Picture of Barcelona footballer Lionel Messi presented in court as evidence of effectiveness or not of a laser beam.
The captain of an Air Malta flight today explained in court how he was hit by a laser beam as he approached the runway at Malta Airport, leaving him unable to see clearly for 10 minutes.
Captain James Fenech said the green laser had hit him in his eyes on the night of 16 June.
The court was hearing evidence against David Camilleri, of Rabat, who is accused of endangering an aircraft and its passengers through negligent behaviour, when he pointed a laser beam at an Airmalta Airbus. The plane flying from Frankfurt was at 2,500 feet and had started it approach to the MIA runway. The accused, an amateur astronomer, had told the police he did not mean harm and that he was using the laser to point it at a star.
The pilot recounted how a green laser light entered the cockpit when the plane was over Mellieha. "We could see it was coming from the Mosta area and minutes after we could clearly see from which roof it was coming," Fenech said.
While his eyesight was badly affected, the laser did not hit the First Officer who landed the plane as was already scheduled.
The court heard how the plane was on autopilot when the laser first hit it. First Officer Mario Bezzina was due to land the plane.
Magistrate Carol Peralta asked about the possible outcome had both pilots been partially blinded with the beam. "The plane would have landed on autopilot. While we regularly report laser sightings there have never been any incidents locally, however pilots abroad are known to have lost their eyesight," Captain Fenech said.
Defence counsel Kris Cilia argued that things should be kept in perspective. "God forbid that a €35 laser could bring down a plane. If this was actually possible terrorists would opt for the cheap option rather then go to the trouble of hijacking planes."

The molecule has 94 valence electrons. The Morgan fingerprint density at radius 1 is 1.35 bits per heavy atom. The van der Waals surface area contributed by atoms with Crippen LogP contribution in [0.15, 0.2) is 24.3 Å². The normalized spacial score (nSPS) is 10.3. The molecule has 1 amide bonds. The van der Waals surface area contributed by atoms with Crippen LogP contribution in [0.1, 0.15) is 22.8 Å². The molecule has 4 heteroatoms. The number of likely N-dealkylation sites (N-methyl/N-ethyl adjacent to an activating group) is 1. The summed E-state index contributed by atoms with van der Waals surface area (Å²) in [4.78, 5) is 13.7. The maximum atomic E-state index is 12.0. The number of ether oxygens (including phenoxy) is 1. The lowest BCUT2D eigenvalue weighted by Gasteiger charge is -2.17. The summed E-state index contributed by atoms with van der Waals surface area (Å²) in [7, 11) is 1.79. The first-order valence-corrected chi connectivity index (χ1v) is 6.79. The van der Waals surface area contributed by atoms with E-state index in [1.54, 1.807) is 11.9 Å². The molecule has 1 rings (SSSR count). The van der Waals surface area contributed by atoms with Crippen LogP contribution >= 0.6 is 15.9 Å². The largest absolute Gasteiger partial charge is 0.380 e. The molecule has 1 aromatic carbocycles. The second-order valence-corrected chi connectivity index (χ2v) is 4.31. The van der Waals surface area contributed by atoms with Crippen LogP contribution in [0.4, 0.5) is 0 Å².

Dr Cilia went on to say that things should be explained in a responsible way. "If we give the impression that a cheap laser can lead to a plane crash, someone would go out and try it," he said.
Dr Cilia also told the court that while at a football game in Madrid, supporters had pointed 10 similar laser beams into the eyes of Barcelona footballer Lionel Messi. The footballer went on to score the penalty shoot-out while the lasers were in his eye. A photo of the incident was shown at court.
Next on the witness stand was First Officer Mario Bezzina, who told the court that even if 99% of a flight is flown on autopilot, the Malta International Airport is neither licensed nor equipped to accept landings on autopilot.
He told the court that at about three miles from the runway the cockpit was lit up with a bright green light. Moments later the pilots realised that someone had directed a laser beam at their aircraft. He said that the beam only affected human eyesight and had no impact on the plane's technical operations. "If we were both partially blinded, we'd have circled around until the effect wears off," he told the court.
Ingrid Micallef, one of the personnel entrusted with inspecting runways and runway security, confirmed that the pilot had informed the control tower of this incident. "This kind of incident is becoming more common. Most laser sightings are reported from Birzebbugia and Mosta," she said.
Police Officer Rodianne Girxi was one of three officers who investigated the incident. They said that on their way to the house on Independence Street, in Mosta, the laser beam was shone into their vehicle. "It was so bright we had to stop driving," she said.
"When we entered the house, there was the accused's brother-in-law who told us he had repeatedly told Camilleri to stop using the laser pointer from the rooftop."
The case was put off to December 11 for judgement.